Poster and t-shirt house Mondo is in the business of reminding that movie posters remain an art form. For every half dozen cheapie ’shopped “floating head” poster inflicted upon the multiplex set, Mondo has work by artists like Jock, Olly Moss, or Daniel Danger.
They feel elaborately designed, these art pieces honoring classic and modern films (and occasionally TV). Without having to work towards the lowest common denominator, star-centric image, the artists commissioned are able to strike the perfect balance between honoring the most familiar elements of the source material (consider the period appropriate font used in Francesco Francavilla’s Creature From the Black Lagoon poster below) while still being able to create something playful that extends the spirit of the original work (of course the poster for Adventure Time should be a yearbook photo).
And have you seen these things? They have a texture to them that the usual glossy one-sheet doesn’t. Part of that is the process: according to Mondo Creative Director Justin Ishmael, because of the printing method Mondo uses to create its limited run of posters, each one is unique (albeit in the most barely perceptible ways).
But I’ll let Ishmael himself talk about the company—its roots and some of the dream projects on the horizon for the Austin-based company.
Justin Ishmael: We started doing posters about five years ago for Austin’s Alamo Drafthouse Cinema. It started out small and we did stuff for the Rolling Roadshow Tour and event-specific stuff for the Alamo, and it kind of just grew from there.
I would say about three years ago, I came on and started doing stuff—it was more studio-based. Universal would call us and [want something] for The Imaginarium of Dr. Parnassus and stuff like that. And then we were able to acquire higher-profile licenses like Star Wars, and Universal Monsters, and Teenage Mutant Ninja Turtles.
From there, it kind of propelled us into a new place with fans where Star Wars especially gave us a lot more attention. A lot of fans kind of flocked to it and stuck around.
Geek: And could you tell us about this week’s The Dark Knight Rises promotion? [Ed. note: this interview was conducted on Wednesday, in the middle of the sale, which has since concluded.]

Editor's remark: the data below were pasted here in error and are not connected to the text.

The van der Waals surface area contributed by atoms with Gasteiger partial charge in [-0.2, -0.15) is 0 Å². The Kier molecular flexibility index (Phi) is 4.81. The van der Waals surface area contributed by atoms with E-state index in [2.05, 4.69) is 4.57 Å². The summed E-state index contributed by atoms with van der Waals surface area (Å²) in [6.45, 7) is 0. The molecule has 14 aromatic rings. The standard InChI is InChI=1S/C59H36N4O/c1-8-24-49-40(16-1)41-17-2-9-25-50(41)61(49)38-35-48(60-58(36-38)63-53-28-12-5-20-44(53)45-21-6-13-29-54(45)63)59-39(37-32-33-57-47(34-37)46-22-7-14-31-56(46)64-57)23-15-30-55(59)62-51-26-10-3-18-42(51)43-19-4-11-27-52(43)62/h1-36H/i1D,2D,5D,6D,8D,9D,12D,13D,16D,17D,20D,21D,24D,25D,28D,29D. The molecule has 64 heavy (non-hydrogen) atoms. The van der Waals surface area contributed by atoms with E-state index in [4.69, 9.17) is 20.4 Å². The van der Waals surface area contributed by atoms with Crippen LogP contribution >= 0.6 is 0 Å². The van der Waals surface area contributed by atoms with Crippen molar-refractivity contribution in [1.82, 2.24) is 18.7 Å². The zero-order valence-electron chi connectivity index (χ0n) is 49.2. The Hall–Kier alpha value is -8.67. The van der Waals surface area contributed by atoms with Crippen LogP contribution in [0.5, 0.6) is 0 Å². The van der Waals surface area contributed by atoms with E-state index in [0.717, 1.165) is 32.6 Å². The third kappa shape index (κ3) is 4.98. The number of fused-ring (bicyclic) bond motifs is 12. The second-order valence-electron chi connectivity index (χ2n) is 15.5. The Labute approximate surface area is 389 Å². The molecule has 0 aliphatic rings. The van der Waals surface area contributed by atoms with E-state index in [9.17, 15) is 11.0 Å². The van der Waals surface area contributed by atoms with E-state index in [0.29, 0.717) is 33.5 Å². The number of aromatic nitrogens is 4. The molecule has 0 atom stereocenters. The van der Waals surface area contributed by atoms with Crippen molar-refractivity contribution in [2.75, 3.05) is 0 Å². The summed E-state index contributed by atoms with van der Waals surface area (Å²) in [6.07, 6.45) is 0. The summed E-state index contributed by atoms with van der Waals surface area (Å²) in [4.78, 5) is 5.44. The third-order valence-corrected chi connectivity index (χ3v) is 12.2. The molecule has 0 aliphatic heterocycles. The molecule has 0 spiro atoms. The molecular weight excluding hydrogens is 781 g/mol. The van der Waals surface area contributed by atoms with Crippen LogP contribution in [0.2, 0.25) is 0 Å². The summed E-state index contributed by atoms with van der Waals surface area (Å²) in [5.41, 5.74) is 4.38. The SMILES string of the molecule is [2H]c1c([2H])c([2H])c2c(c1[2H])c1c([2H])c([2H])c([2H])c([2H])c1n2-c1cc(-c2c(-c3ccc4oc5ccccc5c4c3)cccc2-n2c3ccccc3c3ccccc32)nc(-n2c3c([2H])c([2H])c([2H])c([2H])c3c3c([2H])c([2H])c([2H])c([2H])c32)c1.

Ishmael: Today we’re offering a 24-hour sale. And by the way, this is not a change [in how Mondo sells posters], this is just a change for today where everyone can buy one but that’s not going to be a regular thing. We have no plans to do that in the future, this is kind of a thank you to fans for sticking with us for so long and this is kind of a special event with the Christopher Nolan Dark Knight trilogy ending.
Ishmael: It just depends on the artist, what they would like to do with it, [and it] depends on the title. A lot of times we have stipulations in our contract that say we can only do so many. There are many reasons why we do what we do with the posters.
A big one is—and it’s something people don’t know about—it’s very difficult to do gigantic, high numbers with the way we print things. If it was like a lithograph of something that was being used for a theatrical one-sheet, we could print thousands and millions of those very easily. But ours is a very precise process, and there’s lots of room for errors. Each one is unique, each poster we do is like a one-off where there are going to be a lot of variances. If you really took two posters and looked at them really closely, there would be differences—the metallics, where the little flecks of metal are in the ink. Each one is a special piece, so when you’re doing gigantic runs of those, it takes the printer a long time and for what we’re trying to do, it’s not possible.